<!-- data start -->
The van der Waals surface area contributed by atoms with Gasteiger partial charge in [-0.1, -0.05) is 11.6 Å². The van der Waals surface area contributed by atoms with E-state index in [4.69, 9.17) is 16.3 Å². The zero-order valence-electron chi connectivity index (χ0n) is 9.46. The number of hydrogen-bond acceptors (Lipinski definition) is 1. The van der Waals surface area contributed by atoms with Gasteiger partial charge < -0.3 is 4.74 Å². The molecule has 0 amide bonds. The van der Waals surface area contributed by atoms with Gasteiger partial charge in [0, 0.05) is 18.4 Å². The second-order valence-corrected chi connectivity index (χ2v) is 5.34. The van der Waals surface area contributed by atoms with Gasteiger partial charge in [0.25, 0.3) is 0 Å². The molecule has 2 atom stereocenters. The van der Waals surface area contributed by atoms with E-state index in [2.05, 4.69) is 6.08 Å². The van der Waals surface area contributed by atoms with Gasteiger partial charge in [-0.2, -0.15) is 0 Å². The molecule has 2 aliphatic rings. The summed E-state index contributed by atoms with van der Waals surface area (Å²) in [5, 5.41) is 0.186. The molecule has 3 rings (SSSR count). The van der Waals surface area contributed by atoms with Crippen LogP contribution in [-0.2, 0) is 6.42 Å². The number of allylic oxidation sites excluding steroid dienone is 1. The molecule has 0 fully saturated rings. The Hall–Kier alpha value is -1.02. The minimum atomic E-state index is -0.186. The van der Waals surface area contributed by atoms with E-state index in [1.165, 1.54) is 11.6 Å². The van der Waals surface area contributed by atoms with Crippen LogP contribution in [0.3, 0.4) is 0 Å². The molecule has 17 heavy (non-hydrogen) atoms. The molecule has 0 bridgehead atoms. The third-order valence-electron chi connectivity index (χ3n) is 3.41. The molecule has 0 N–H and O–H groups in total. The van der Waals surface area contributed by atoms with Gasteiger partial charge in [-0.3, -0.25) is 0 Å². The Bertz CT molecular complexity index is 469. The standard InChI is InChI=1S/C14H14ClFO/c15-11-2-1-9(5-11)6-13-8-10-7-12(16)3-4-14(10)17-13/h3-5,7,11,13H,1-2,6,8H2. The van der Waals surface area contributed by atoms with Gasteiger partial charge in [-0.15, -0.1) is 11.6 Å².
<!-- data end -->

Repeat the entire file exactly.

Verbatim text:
The van der Waals surface area contributed by atoms with Gasteiger partial charge in [-0.1, -0.05) is 11.6 Å². The van der Waals surface area contributed by atoms with E-state index in [4.69, 9.17) is 16.3 Å². The zero-order valence-electron chi connectivity index (χ0n) is 9.46. The number of hydrogen-bond acceptors (Lipinski definition) is 1. The van der Waals surface area contributed by atoms with Gasteiger partial charge < -0.3 is 4.74 Å². The molecule has 0 amide bonds. The van der Waals surface area contributed by atoms with Gasteiger partial charge in [0, 0.05) is 18.4 Å². The second-order valence-corrected chi connectivity index (χ2v) is 5.34. The van der Waals surface area contributed by atoms with Gasteiger partial charge in [0.25, 0.3) is 0 Å². The molecule has 2 atom stereocenters. The van der Waals surface area contributed by atoms with E-state index in [2.05, 4.69) is 6.08 Å². The van der Waals surface area contributed by atoms with Gasteiger partial charge in [-0.2, -0.15) is 0 Å². The molecule has 2 aliphatic rings. The summed E-state index contributed by atoms with van der Waals surface area (Å²) in [5, 5.41) is 0.186. The molecule has 3 rings (SSSR count). The van der Waals surface area contributed by atoms with Crippen LogP contribution in [-0.2, 0) is 6.42 Å². The number of allylic oxidation sites excluding steroid dienone is 1. The molecule has 0 fully saturated rings. The Hall–Kier alpha value is -1.02. The minimum atomic E-state index is -0.186. The van der Waals surface area contributed by atoms with E-state index in [1.165, 1.54) is 11.6 Å². The van der Waals surface area contributed by atoms with Crippen LogP contribution in [0.3, 0.4) is 0 Å². The molecule has 17 heavy (non-hydrogen) atoms. The molecule has 0 bridgehead atoms. The third-order valence-electron chi connectivity index (χ3n) is 3.41. The molecule has 0 N–H and O–H groups in total. The van der Waals surface area contributed by atoms with Gasteiger partial charge in [-0.3, -0.25) is 0 Å². The Bertz CT molecular complexity index is 469. The standard InChI is InChI=1S/C14H14ClFO/c15-11-2-1-9(5-11)6-13-8-10-7-12(16)3-4-14(10)17-13/h3-5,7,11,13H,1-2,6,8H2. The van der Waals surface area contributed by atoms with Gasteiger partial charge in [-0.15, -0.1) is 11.6 Å².